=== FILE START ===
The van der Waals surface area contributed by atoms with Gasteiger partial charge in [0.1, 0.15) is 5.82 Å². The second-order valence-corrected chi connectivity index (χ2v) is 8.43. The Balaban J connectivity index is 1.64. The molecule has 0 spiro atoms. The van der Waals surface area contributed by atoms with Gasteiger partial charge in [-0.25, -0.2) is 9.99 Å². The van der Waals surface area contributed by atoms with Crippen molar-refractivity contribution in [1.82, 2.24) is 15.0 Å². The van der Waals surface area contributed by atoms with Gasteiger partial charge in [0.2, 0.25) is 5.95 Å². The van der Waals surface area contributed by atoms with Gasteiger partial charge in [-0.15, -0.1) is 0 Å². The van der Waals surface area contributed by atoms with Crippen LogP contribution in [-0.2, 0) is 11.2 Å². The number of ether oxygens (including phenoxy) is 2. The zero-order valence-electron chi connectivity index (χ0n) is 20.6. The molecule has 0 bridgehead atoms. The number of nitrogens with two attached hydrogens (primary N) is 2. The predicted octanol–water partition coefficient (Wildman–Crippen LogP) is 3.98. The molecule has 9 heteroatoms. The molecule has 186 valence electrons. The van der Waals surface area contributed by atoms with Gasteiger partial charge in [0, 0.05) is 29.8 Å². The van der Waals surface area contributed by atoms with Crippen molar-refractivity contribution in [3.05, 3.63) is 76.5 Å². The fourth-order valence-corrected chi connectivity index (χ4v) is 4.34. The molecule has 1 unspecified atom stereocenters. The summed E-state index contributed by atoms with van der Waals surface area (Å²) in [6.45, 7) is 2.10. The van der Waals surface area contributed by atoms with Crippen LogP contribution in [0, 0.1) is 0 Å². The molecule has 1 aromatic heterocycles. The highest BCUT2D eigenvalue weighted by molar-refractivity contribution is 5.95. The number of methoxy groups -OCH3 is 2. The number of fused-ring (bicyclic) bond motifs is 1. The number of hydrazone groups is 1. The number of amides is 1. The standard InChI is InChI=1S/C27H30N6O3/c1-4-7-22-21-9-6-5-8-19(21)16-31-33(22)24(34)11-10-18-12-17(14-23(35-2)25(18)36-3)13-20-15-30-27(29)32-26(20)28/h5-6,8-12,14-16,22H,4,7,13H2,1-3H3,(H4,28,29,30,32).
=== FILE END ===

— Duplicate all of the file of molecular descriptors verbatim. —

The van der Waals surface area contributed by atoms with Gasteiger partial charge in [0.1, 0.15) is 5.82 Å². The second-order valence-corrected chi connectivity index (χ2v) is 8.43. The Balaban J connectivity index is 1.64. The molecule has 0 spiro atoms. The van der Waals surface area contributed by atoms with Gasteiger partial charge in [-0.25, -0.2) is 9.99 Å². The van der Waals surface area contributed by atoms with Crippen molar-refractivity contribution in [1.82, 2.24) is 15.0 Å². The van der Waals surface area contributed by atoms with Gasteiger partial charge in [0.2, 0.25) is 5.95 Å². The van der Waals surface area contributed by atoms with Gasteiger partial charge in [-0.15, -0.1) is 0 Å². The van der Waals surface area contributed by atoms with Crippen LogP contribution in [-0.2, 0) is 11.2 Å². The number of ether oxygens (including phenoxy) is 2. The zero-order valence-electron chi connectivity index (χ0n) is 20.6. The molecule has 0 bridgehead atoms. The number of nitrogens with two attached hydrogens (primary N) is 2. The predicted octanol–water partition coefficient (Wildman–Crippen LogP) is 3.98. The molecule has 9 heteroatoms. The molecule has 186 valence electrons. The van der Waals surface area contributed by atoms with Gasteiger partial charge in [0, 0.05) is 29.8 Å². The van der Waals surface area contributed by atoms with Crippen molar-refractivity contribution in [3.05, 3.63) is 76.5 Å². The fourth-order valence-corrected chi connectivity index (χ4v) is 4.34. The molecule has 1 unspecified atom stereocenters. The summed E-state index contributed by atoms with van der Waals surface area (Å²) in [6.45, 7) is 2.10. The van der Waals surface area contributed by atoms with Crippen LogP contribution in [0, 0.1) is 0 Å². The molecule has 1 aromatic heterocycles. The highest BCUT2D eigenvalue weighted by molar-refractivity contribution is 5.95. The number of methoxy groups -OCH3 is 2. The number of fused-ring (bicyclic) bond motifs is 1. The number of hydrazone groups is 1. The number of amides is 1. The standard InChI is InChI=1S/C27H30N6O3/c1-4-7-22-21-9-6-5-8-19(21)16-31-33(22)24(34)11-10-18-12-17(14-23(35-2)25(18)36-3)13-20-15-30-27(29)32-26(20)28/h5-6,8-12,14-16,22H,4,7,13H2,1-3H3,(H4,28,29,30,32).